The Coffee Grounds Conundrum – Part II

Coffee Grounds Sludge
Wet, sloppy coffee grounds sludge from bins sitting outside at my dad’s place


I’ve been meaning to write this post for quite some time now, and finally tracked down the photos this evening. Some of you may recall my original “Coffee Grounds Conundrum” post, in which I outlined some of the ways that coffee can tend to be a rather unpredictable vermicomposting food material.

Well, I’m happy to report that I’ve encountered a situation even MORE baffling than those described last time!

Early in December, my dad and I made an effort to start transporting some of the rotten straw bales from last year’s winter worm composting bed over to my place so I could use the material for my winter worm windrow.

Remembering that my dad also still had a significant quantity of coffee grounds sitting out in his yard (in bins), I decided it might not be a bad idea to take that material back home as well (coffee seems to be really effective in terms of helping to generate heat). The bins that the grounds were sitting in were completely open to the elements, so needless to say the grounds themselves were basically a stinky anaerobic sludge.

Here’s where things get bizarre…

As soon as we started digging into the material (in order to transfer it to the bins I’d be taking home) we started finding concentrations of Red Worms. Not just any ol’ run-of-the-mill Red Worms either – most of them were BIG!
They certainly weren’t distributed throughout the grounds, but the fact that there were any in there at all is pretty mind boggling!

Red Worm in Coffee Sludge

Here’s the real kicker though – we have NO clue how the worms got in there in the first place. My memory is a little hazy now, but I KNOW for sure that at least one of the containers was a heavy duty plastic garbage can with no holes in it whatsoever.

The only thing I can imagine is that the shovel I used to fill the can with grounds (before transporting to my dad’s place) had some Red Worm cocoons on it and they eventually hatched in the material. That might explain why the worms were able to survive in such nasty conditions (when they hatch into a given environment they tend to be much better able to adapt than when they are introduced as adults).

Anyway – I just thought this was really intriguing, and certainly worth sharing…even a month later!
🙂

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Comments

  1. If those bins were open to the elements- they were open to worms. They’re inquisitive things and crawl all over the place at night. I’ve found a worm near the roof of my garage one night the light was left off. I’ve also found a dead worm inside my bag of dog feed! It was in the original manufacturers 15kg bag, thick plastic and sealed with a ziploc. But I know the kids often leave the ziploc open, so this worm crawled accross the dusty garage floor, found a nice smooth surface and started exploring…. Extra protein for the dog I guess!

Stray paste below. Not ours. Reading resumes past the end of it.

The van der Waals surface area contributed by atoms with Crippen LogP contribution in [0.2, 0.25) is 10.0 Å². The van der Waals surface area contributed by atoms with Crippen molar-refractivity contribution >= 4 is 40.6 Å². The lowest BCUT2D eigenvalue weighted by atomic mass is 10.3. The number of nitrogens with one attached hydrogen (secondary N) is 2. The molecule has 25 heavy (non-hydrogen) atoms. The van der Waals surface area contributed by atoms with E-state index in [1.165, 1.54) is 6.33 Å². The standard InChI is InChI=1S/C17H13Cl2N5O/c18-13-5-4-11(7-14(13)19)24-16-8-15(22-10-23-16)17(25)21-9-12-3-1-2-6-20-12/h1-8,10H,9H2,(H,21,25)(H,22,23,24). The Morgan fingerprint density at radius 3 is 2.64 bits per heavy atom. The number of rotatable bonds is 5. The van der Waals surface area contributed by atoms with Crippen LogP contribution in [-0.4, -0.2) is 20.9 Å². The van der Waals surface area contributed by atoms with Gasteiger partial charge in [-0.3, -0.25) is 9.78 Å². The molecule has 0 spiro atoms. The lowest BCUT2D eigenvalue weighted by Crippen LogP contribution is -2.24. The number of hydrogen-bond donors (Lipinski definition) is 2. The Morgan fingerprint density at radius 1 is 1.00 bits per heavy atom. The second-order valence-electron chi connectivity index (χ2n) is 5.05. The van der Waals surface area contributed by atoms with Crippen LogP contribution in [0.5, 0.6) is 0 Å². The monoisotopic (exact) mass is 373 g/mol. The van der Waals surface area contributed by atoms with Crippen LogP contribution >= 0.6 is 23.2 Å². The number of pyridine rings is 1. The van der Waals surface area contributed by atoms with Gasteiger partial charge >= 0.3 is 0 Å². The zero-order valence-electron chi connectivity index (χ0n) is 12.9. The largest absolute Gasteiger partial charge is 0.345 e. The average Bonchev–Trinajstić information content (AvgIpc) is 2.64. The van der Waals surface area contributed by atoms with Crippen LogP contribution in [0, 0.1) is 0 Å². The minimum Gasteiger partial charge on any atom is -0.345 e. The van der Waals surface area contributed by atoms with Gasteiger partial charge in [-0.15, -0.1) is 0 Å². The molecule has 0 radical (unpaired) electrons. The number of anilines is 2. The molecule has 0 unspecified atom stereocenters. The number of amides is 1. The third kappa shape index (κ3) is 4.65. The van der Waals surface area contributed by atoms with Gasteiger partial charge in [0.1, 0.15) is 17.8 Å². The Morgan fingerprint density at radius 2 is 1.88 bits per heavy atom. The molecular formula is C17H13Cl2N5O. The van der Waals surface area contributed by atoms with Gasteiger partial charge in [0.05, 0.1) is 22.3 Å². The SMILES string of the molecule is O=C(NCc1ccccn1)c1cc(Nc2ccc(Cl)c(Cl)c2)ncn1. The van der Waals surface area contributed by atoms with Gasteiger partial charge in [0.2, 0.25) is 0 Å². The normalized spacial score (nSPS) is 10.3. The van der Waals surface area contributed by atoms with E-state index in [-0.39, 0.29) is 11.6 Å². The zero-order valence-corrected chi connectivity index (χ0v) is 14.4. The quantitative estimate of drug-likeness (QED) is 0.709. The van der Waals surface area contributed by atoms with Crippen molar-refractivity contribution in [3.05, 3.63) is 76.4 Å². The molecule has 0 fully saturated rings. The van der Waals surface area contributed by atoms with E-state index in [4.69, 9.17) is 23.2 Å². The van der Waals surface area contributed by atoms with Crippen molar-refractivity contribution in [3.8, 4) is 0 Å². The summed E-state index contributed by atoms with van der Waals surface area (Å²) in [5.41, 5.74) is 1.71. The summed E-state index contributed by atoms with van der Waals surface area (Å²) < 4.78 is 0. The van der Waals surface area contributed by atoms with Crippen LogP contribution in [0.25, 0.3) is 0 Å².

2. Also as to the size – I’ve found that if there’s only a small population of worms and plenty of food, they don’t tend to breed, but concentrate on growing. The worms I find in plant containers which have had stored/ screened VC and therefore only a few cocoons, have always been much bigger than the worms in my bin. Comercial breeders, especialy the ones who hand-pick or sort worms by size, usually put worms in sparsely populated bins with loads of food like cereal/ protein to fatten them up before selling.

    • Bentley
    • January 8, 2010

    Thanks for sharing your thoughts, Catherine. Your mention of finding a worm near your roof certainly provides me with some perspective! Wow
    I know they can climb, but I figured a tall garbage can (plus the lip at the top) would be a bit more than even an adventurous Red Worm would care to tackle.
    Interesting point about their size too – makes good sense!
    8)

    • John H. from Orlando
    • January 9, 2010

    Catherine,
    Roof climbing worms, sounds like a great idea for Bentley’s next experiment or maybe better still, a new horror film. We’ll first need to leak it to the media that the population maybe be threatened by these super worms that can crawl down your chimneys and vent pipes to invade your dog food containers in the middle of the night. Bwahahahaha!

  3. Opps- sorry- that should have read ceiling not roof. But still it’s a concrete wall and ceiling, and pretty dry, I was amazed they’d made it up that high!

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